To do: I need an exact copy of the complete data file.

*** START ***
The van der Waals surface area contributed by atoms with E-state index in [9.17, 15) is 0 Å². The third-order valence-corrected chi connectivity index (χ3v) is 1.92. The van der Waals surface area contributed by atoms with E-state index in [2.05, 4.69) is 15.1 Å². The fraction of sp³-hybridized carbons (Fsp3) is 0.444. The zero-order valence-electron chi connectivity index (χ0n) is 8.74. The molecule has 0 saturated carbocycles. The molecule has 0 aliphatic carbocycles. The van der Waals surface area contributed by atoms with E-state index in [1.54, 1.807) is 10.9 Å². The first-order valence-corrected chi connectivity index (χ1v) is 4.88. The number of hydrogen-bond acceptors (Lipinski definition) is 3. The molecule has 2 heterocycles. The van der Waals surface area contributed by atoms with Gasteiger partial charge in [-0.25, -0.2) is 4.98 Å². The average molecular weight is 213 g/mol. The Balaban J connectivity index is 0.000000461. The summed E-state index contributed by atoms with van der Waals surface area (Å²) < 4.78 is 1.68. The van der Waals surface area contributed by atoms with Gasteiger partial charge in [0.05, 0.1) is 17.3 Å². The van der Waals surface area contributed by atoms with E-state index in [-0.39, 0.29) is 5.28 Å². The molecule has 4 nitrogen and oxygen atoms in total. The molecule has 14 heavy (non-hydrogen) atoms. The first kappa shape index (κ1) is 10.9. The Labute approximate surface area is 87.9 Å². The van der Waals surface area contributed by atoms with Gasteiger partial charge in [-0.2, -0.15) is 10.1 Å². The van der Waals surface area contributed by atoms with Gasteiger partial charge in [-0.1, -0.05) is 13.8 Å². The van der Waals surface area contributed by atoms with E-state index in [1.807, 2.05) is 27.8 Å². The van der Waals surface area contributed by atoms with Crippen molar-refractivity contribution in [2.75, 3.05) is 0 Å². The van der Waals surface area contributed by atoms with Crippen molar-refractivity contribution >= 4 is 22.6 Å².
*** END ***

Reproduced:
The van der Waals surface area contributed by atoms with E-state index in [9.17, 15) is 0 Å². The third-order valence-corrected chi connectivity index (χ3v) is 1.92. The van der Waals surface area contributed by atoms with E-state index in [2.05, 4.69) is 15.1 Å². The fraction of sp³-hybridized carbons (Fsp3) is 0.444. The zero-order valence-electron chi connectivity index (χ0n) is 8.74. The molecule has 0 saturated carbocycles. The molecule has 0 aliphatic carbocycles. The van der Waals surface area contributed by atoms with E-state index in [1.54, 1.807) is 10.9 Å². The first-order valence-corrected chi connectivity index (χ1v) is 4.88. The number of hydrogen-bond acceptors (Lipinski definition) is 3. The molecule has 2 heterocycles. The van der Waals surface area contributed by atoms with Gasteiger partial charge in [-0.25, -0.2) is 4.98 Å². The average molecular weight is 213 g/mol. The Balaban J connectivity index is 0.000000461. The summed E-state index contributed by atoms with van der Waals surface area (Å²) < 4.78 is 1.68. The van der Waals surface area contributed by atoms with Gasteiger partial charge in [0.05, 0.1) is 17.3 Å². The van der Waals surface area contributed by atoms with E-state index in [-0.39, 0.29) is 5.28 Å². The molecule has 4 nitrogen and oxygen atoms in total. The molecule has 14 heavy (non-hydrogen) atoms. The first kappa shape index (κ1) is 10.9. The Labute approximate surface area is 87.9 Å². The van der Waals surface area contributed by atoms with Gasteiger partial charge in [-0.2, -0.15) is 10.1 Å². The van der Waals surface area contributed by atoms with Gasteiger partial charge in [-0.1, -0.05) is 13.8 Å². The van der Waals surface area contributed by atoms with E-state index in [1.807, 2.05) is 27.8 Å². The van der Waals surface area contributed by atoms with Crippen molar-refractivity contribution in [2.75, 3.05) is 0 Å². The van der Waals surface area contributed by atoms with Crippen molar-refractivity contribution >= 4 is 22.6 Å².